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October 23, 2008 News 5 Comments

From rbsavage3: "Re: HealthVault. Microsoft scores with Aetna e-records pact. As a member of Aetna and an employee of a large hospital system, I’m not sure I like this. I wonder what the community thinks." Link. The deal connects Aetna’s PHR to HealthVault and adds a connection in the other direction next year. The pitch is that HealthVault lives on even if an employer change requires leaving Aetna’s coverage. I’m not sure how the information is coordinated between the systems, but I’m sure they’ve worked that out.

From Leopold Stotch: "Re: bikers. I know we’re all used to ‘Hospital X lost a boatload of personal information data’ stories, but you never know who you’re dealing with with the Mongols support themselves through identify theft." Link. Federal agents arrest dozens of LA members of the Mongols motorcycle gang on charges ranging from drug sales to murder after undercover agents infiltrated the group (which is an amazing story of bravery on its own). The former Mongols president, who wrote a memoir about his tenure, is a night shift CT tech at LA County-USC Medical Center.

From The PACS Designer: "Re: Web-oriented architecture. You are going to be seeing another fairly new concept gain some momentum in the next few years — Web-oriented Architecture, or WOA. While we have been familiar with service-oriented architecture recently, the move to WOA won’t replace SOA, but will provide an architecture that is resource-oriented rather than service-oriented. Since resource-based solutions are more plentiful, they will give the developers a quicker on-ramp to the Web and provide a easier way to test and use new Web applications." Link.

Inga did a little more sleuthing on Magellan EMR, although I’m not sure tracking down the founder will help if the company is kaput, which seems the case. Somebody put in a ripoff report about a problem with a non-medical software package from them. The founder is scheduled to speak at a technology conference this month. He was looking for a programmer last month. Inga e-mailed the founder and the conference planner but hasn’t heard back so far. She tried both phone numbers we found; one doesn’t answer, the other doesn’t have him in the PBX and the address for the company doesn’t come with their name in Google.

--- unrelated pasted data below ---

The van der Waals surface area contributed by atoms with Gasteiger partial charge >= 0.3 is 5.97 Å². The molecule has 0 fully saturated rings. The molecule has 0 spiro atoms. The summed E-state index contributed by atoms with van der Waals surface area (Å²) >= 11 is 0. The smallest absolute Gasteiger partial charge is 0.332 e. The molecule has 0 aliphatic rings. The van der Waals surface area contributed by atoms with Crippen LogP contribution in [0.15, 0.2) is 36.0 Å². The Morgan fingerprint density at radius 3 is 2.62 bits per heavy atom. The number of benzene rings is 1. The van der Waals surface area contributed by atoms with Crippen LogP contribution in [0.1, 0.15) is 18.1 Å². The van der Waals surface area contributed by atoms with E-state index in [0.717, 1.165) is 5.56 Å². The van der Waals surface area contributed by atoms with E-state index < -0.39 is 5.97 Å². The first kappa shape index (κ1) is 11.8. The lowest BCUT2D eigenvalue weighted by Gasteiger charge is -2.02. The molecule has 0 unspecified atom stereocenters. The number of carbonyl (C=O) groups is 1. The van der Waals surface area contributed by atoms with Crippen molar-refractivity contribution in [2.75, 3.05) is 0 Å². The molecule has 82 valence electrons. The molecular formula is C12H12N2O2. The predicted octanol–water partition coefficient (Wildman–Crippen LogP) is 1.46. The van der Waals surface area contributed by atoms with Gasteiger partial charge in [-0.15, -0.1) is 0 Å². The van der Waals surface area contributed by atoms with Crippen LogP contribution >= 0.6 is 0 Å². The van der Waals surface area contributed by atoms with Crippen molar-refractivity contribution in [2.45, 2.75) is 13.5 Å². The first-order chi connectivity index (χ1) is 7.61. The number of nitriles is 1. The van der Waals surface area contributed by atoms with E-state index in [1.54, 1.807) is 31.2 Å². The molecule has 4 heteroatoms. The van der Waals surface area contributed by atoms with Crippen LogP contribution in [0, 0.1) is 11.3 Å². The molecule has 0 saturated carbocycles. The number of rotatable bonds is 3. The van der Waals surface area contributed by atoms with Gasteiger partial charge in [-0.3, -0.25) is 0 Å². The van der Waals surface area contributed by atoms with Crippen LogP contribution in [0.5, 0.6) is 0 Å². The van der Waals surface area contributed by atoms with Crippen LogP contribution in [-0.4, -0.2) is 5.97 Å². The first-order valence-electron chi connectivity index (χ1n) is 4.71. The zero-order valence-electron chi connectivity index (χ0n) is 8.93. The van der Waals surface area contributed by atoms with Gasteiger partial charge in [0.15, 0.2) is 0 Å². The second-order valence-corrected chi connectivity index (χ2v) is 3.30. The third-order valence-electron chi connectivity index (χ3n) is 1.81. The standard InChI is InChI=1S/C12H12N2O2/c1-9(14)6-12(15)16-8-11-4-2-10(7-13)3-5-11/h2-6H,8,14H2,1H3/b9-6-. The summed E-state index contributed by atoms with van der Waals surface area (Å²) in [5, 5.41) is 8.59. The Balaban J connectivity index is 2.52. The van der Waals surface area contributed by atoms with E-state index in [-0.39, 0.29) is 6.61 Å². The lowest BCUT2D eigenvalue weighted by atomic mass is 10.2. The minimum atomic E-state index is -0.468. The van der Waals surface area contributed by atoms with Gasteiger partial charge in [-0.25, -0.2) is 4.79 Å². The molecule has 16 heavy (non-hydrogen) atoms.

A reader asked about an acquisition rumor earlier this week. We’ll have an answer Monday when "An HIT Moment With …" features the company’s CEO answering five questions from Inga and me (and you just know what one of those questions will be). We haven’t seen the answers yet, so we may all be surprised. Our impression is that readers really like these abbreviated interviews and they are fun to do, so if you have an interviewee in mind, let me know.

I kind of hinted at this when talking about Greenway’s PrimeResearch EHR-to-research connectivity, so here‘s a coincidental prediction that’s similar: a patient’s tumor genes may someday be compared to EMR data to tailor patient-specific treatment, aka personalized medicine. I’m a cynic most of the time, but I think this is eminently doable. With an EMR full of patient data that can be linked to vast databases of other patient records, drug trial results, registries, etc. there is no reason to blindly go down the treatment tree in search of a winner for a given patient. Cancer is not one single disease. Even if you don’t buy the concept that evidence-based medicine works, the idea that looking at one patient in context with a bunch of similar ones to choose the best therapy is pretty compelling.

A Michigan doctor develops a disease database to be used in India, working with the Bill & Melinda Gates Foundation to make it available. NxOpinion apparently suggest a diagnosis from provided data. I don’t really understand parent company Robertson Technologies, but it lists a lot of management people, so maybe it’s big.

If you’re ever in Algona, IA, you might as well drop in and see the EMR you’re paying for. USDA gives Kossuth Regional Health Center $134K for it, calling it a "Distance Learning Telemedicine Grant," which sounds like a stretch. It actually sounds more like an portal-type project, but it’s hard to tell from the political high five-ing.

McKesson launches InterQual in the UK. I always called it case management software, although it’s now a bit more grandly portrayed as clinical decision support (i.e., "are you well enough to go home so we don’t lose money on your stay?")

I’m behind on e-mails, but I still like hearing from folks and, even though my replies are often long in coming (I usually try to catch up on the weekend), I read every one. A few folks have asked about the Brev+IT weekly newsletter and I had to admit that it’s "on hiatus." It was taking up a lot of time I don’t have and the e-mail spam filters were keeping readers from getting it. I may bring it back as a weekly HIStalk post if I can think of some other life activity to give up in its place.